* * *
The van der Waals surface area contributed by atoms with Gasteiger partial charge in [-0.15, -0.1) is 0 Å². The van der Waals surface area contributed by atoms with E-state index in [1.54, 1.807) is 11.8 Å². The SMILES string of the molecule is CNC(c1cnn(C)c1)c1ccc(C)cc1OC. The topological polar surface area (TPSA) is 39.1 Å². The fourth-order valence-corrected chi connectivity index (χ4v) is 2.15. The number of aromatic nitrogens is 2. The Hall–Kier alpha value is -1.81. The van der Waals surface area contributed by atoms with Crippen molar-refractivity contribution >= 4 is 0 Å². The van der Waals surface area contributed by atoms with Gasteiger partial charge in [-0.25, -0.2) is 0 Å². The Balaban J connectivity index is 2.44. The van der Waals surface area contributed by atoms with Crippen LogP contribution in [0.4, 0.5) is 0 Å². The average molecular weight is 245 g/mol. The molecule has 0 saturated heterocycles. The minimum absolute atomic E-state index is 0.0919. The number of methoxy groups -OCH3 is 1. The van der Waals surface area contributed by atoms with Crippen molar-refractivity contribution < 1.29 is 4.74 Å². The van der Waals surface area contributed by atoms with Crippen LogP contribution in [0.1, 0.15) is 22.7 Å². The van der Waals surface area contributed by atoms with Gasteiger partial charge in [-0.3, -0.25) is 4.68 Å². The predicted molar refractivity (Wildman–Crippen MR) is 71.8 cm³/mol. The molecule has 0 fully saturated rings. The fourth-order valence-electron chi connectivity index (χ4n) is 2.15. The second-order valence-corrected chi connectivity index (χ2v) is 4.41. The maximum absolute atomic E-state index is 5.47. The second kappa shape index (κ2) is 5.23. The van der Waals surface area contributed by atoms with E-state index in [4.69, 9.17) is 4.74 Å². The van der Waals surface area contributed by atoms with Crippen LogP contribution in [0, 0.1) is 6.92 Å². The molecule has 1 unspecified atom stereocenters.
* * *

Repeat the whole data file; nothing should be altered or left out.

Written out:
The van der Waals surface area contributed by atoms with Gasteiger partial charge in [-0.15, -0.1) is 0 Å². The van der Waals surface area contributed by atoms with E-state index in [1.54, 1.807) is 11.8 Å². The SMILES string of the molecule is CNC(c1cnn(C)c1)c1ccc(C)cc1OC. The topological polar surface area (TPSA) is 39.1 Å². The fourth-order valence-corrected chi connectivity index (χ4v) is 2.15. The number of aromatic nitrogens is 2. The Hall–Kier alpha value is -1.81. The van der Waals surface area contributed by atoms with Crippen molar-refractivity contribution >= 4 is 0 Å². The van der Waals surface area contributed by atoms with Gasteiger partial charge in [-0.25, -0.2) is 0 Å². The Balaban J connectivity index is 2.44. The van der Waals surface area contributed by atoms with Crippen LogP contribution in [0.4, 0.5) is 0 Å². The average molecular weight is 245 g/mol. The molecule has 0 saturated heterocycles. The minimum absolute atomic E-state index is 0.0919. The number of methoxy groups -OCH3 is 1. The van der Waals surface area contributed by atoms with Crippen molar-refractivity contribution < 1.29 is 4.74 Å². The van der Waals surface area contributed by atoms with Crippen LogP contribution in [0.1, 0.15) is 22.7 Å². The van der Waals surface area contributed by atoms with Gasteiger partial charge in [-0.3, -0.25) is 4.68 Å². The predicted molar refractivity (Wildman–Crippen MR) is 71.8 cm³/mol. The molecule has 0 fully saturated rings. The fourth-order valence-electron chi connectivity index (χ4n) is 2.15. The second-order valence-corrected chi connectivity index (χ2v) is 4.41. The maximum absolute atomic E-state index is 5.47. The second kappa shape index (κ2) is 5.23. The van der Waals surface area contributed by atoms with E-state index in [4.69, 9.17) is 4.74 Å². The van der Waals surface area contributed by atoms with Crippen LogP contribution in [0, 0.1) is 6.92 Å². The molecule has 1 unspecified atom stereocenters.